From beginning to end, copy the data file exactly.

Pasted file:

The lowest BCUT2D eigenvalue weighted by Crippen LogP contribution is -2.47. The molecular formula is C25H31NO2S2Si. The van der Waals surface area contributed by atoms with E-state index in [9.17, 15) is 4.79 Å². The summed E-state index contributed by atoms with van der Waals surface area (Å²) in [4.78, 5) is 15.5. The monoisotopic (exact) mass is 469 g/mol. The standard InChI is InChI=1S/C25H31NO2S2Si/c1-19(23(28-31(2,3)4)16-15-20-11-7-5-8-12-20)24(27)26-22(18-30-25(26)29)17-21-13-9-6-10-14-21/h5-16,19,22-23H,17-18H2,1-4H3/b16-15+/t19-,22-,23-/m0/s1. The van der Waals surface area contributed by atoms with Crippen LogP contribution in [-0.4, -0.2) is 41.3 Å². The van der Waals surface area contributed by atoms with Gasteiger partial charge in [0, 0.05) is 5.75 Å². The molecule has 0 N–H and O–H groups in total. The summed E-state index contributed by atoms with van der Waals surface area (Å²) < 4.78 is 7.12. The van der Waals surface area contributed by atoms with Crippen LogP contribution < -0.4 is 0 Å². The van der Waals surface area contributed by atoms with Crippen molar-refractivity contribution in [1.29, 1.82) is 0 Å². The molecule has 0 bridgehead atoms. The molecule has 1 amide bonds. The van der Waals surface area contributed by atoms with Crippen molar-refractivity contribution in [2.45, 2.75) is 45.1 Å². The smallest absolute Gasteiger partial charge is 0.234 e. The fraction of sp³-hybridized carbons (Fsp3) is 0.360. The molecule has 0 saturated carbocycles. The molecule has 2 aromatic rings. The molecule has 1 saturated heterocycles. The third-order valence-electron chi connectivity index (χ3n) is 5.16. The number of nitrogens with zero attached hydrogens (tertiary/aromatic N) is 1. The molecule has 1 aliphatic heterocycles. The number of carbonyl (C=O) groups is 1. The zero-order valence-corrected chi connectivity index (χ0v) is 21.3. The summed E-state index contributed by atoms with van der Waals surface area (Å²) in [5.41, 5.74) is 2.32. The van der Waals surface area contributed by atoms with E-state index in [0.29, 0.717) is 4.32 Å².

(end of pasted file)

The lowest BCUT2D eigenvalue weighted by Crippen LogP contribution is -2.47. The molecular formula is C25H31NO2S2Si. The van der Waals surface area contributed by atoms with E-state index in [9.17, 15) is 4.79 Å². The summed E-state index contributed by atoms with van der Waals surface area (Å²) in [4.78, 5) is 15.5. The monoisotopic (exact) mass is 469 g/mol. The standard InChI is InChI=1S/C25H31NO2S2Si/c1-19(23(28-31(2,3)4)16-15-20-11-7-5-8-12-20)24(27)26-22(18-30-25(26)29)17-21-13-9-6-10-14-21/h5-16,19,22-23H,17-18H2,1-4H3/b16-15+/t19-,22-,23-/m0/s1. The van der Waals surface area contributed by atoms with Crippen LogP contribution in [-0.4, -0.2) is 41.3 Å². The van der Waals surface area contributed by atoms with Gasteiger partial charge in [0, 0.05) is 5.75 Å². The molecule has 0 N–H and O–H groups in total. The summed E-state index contributed by atoms with van der Waals surface area (Å²) < 4.78 is 7.12. The van der Waals surface area contributed by atoms with Crippen LogP contribution < -0.4 is 0 Å². The van der Waals surface area contributed by atoms with Crippen molar-refractivity contribution in [1.29, 1.82) is 0 Å². The molecule has 0 bridgehead atoms. The molecule has 1 amide bonds. The van der Waals surface area contributed by atoms with Crippen molar-refractivity contribution in [2.45, 2.75) is 45.1 Å². The smallest absolute Gasteiger partial charge is 0.234 e. The fraction of sp³-hybridized carbons (Fsp3) is 0.360. The molecule has 0 saturated carbocycles. The molecule has 2 aromatic rings. The molecule has 1 saturated heterocycles. The third-order valence-electron chi connectivity index (χ3n) is 5.16. The number of nitrogens with zero attached hydrogens (tertiary/aromatic N) is 1. The molecule has 1 aliphatic heterocycles. The number of carbonyl (C=O) groups is 1. The zero-order valence-corrected chi connectivity index (χ0v) is 21.3. The summed E-state index contributed by atoms with van der Waals surface area (Å²) in [5.41, 5.74) is 2.32. The van der Waals surface area contributed by atoms with E-state index in [0.29, 0.717) is 4.32 Å².